How the Courts Have Gotten Abortion Wrong for Decades | Opinion

The Supreme Court, both when deciding Roe in 1973 and with their recent decision in Dobbs overruling it, has illustrated that liberal and conservative justices alike have badly misinterpreted the Constitution's purpose when it comes to our rights. The nature of the mistake in each decision is identical in that both courts sought to determine whether the right to an abortion was granted to Americans under the Constitution. However, the proper question should never be whether or not the Constitution grants American's a particular right as the Constitution doesn't grant rights to us at all.

Our Constitution was created in the wake of the failure of our first constitution, the Articles of Confederation. The primary reason for that failure largely stemmed from the fact that the federal government was far too weak to effectively govern. Not wanting to overcorrect by creating a government that was too powerful, our current Constitution was drafted to explicitly spell out what powers it has, with one clause giving it implied powers to only the extent required for it to carry out its enumerated powers. In short, the Constitution created a government of limited power, though greater in power than its predecessor.

This is why the Federalists believed that a Bill of Rights was unnecessary, as the federal government only possessed those powers specifically given to it in the Constitution. In their view, the government as designed was already unable to meaningfully interfere with the rights protected by the first several proposed amendments that were ultimately adopted. Some Federalists who objected to a Bill of Rights did so on the prescient grounds that it could lead to an interpretation that the rights spoken to might be seen as exhaustive, resulting in less personal liberty for citizens.

In reading the first 10 Amendments to the Constitution, it should be rather obvious that a more appropriate title would be to call them the Bill of Restrictions. The First Amendment is the prime example of this in that its first five words read "Congress shall make no law," plainly indicating that the overt intent thereof was to further bind the government, not to create any right. The Second Amendment builds on this interpretation by speaking to how the right to bear arms "shall not be infringed," again limiting the government rather than establishing a right's existence. Almost all aspects of the first eight Amendments follow suit in this exact manner, being systematically worded to limit the government in what it could do with its express and implied powers.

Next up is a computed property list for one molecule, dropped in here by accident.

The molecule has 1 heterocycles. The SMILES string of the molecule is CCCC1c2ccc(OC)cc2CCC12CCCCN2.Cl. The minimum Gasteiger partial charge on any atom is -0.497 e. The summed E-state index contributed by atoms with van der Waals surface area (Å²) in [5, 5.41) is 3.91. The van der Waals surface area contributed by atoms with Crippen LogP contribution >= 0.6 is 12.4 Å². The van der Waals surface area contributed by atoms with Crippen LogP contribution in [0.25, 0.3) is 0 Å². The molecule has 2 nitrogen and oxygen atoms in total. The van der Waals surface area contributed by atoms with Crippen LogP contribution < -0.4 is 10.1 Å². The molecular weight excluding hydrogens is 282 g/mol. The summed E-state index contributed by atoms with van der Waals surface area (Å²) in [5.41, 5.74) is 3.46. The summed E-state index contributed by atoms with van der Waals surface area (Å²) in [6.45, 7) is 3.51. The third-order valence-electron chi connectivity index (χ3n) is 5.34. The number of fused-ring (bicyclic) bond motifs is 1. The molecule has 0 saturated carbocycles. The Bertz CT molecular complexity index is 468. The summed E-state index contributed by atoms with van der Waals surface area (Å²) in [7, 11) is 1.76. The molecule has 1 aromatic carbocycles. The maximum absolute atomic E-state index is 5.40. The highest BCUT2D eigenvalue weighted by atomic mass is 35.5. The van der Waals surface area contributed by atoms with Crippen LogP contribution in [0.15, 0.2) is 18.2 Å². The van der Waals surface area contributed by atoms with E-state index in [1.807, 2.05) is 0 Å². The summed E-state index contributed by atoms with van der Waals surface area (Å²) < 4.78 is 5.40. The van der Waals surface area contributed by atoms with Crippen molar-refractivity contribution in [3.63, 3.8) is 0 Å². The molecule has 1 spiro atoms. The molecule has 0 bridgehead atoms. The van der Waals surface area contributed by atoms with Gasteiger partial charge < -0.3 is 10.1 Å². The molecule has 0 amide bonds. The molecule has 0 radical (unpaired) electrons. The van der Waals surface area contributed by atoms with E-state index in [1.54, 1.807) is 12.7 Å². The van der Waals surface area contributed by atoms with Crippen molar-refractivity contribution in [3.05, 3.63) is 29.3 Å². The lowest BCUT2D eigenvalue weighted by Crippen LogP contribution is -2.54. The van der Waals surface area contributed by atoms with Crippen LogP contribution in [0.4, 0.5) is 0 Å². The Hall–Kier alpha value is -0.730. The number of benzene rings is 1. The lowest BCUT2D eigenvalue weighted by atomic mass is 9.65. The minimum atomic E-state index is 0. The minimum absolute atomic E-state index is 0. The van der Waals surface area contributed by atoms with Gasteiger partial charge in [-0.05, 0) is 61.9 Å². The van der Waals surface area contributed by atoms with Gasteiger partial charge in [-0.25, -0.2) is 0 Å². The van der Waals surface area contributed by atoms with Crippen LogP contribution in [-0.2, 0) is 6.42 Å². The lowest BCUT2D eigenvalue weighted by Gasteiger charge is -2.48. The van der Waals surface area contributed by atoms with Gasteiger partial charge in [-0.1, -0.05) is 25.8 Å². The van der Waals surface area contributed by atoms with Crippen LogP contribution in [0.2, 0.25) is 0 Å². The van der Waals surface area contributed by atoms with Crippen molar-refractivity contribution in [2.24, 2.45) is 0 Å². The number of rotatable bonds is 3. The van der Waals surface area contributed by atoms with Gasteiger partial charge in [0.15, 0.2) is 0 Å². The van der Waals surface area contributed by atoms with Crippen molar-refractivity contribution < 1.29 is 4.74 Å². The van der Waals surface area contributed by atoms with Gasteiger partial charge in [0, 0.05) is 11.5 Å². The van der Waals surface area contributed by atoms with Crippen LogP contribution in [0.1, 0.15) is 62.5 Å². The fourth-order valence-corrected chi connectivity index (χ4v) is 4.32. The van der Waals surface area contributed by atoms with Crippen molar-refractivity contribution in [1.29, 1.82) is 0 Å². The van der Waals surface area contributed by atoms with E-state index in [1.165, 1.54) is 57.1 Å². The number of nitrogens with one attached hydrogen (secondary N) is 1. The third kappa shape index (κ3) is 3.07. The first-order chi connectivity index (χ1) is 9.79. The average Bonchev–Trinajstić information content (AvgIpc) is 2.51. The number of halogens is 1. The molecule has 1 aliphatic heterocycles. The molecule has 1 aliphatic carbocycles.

The Ninth Amendment, perhaps the most neglected part of the entire Constitution, establishes that speaking to the existence of any rights in the Constitution, such as was done in the eight preceding Amendments, cannot be used as a basis "to deny or disparage others retained by the people." In essence, whenever someone declares that a right isn't in the Constitution and therefore does not exist they are utilizing an inherently unconstitutional argument as per the Ninth Amendment.

The Supreme Court is shown
The Supreme Court is shown. MANDEL NGAN/AFP via Getty Images

This is exactly what occurred in the Dobbs decision when the court declared that the Constitution does not confer a right to an abortion via a right to privacy. The court's reasoning in this case effectively denied and disparaged a woman's rights to privacy and bodily autonomy. Roe was little better in this respect, allowing abortion only after reasserting earlier and similarly flawed case law which held that the Constitution created the right to privacy by subtly hinting at it through multiple amendments.

The court, in both Roe and Dobbs, erroneously utilized a framework of legal analysis that was entirely dependent on deciphering what rights the people did or did not have under the Constitution and in each instance the majority reached a different conclusion. However, as the plain reading of the Constitution indicates, the proper analysis of an issue for the court should never be whether the Constitution grants a right or not, it should only be to ask by what authority the government seeks to exercise its power to restrict the liberty of its citizens.

Reframing the question this way leads one to the last of the Bill of Rights, the Tenth Amendment. Long spoken to as the "states' rights" amendment, this is a gross oversimplification that forgets that the closing words thereof explicitly reference that "the people" are also a reservoir of all power not given explicitly to the federal government. No clarification is given in the Tenth Amendment as to which of these "reserved" powers go to the states and which go to the people.

One could credibly make the case that "police powers," the authority normally used by states to regulate matters of health for the public good, can be relied on to make the case that states may lawfully restrict access to abortion. However, can one truly believe that a free society is one in which state governments have power over the most imitate decisions that its citizens make?

That isn't to say that our rights can never be taken away, but doing so for important rights like that of privacy and bodily autonomy should necessitate a "compelling" government goal that demands the right in question to be infringed as little as possible in order for the goal to be achieved. When this "strict" standard is applied by courts, the government almost always loses and the people retain their rights unfettered.

Nicholas Creel is an assistant professor of business law at Georgia College and State University.

The views expressed in this article are the writer's own.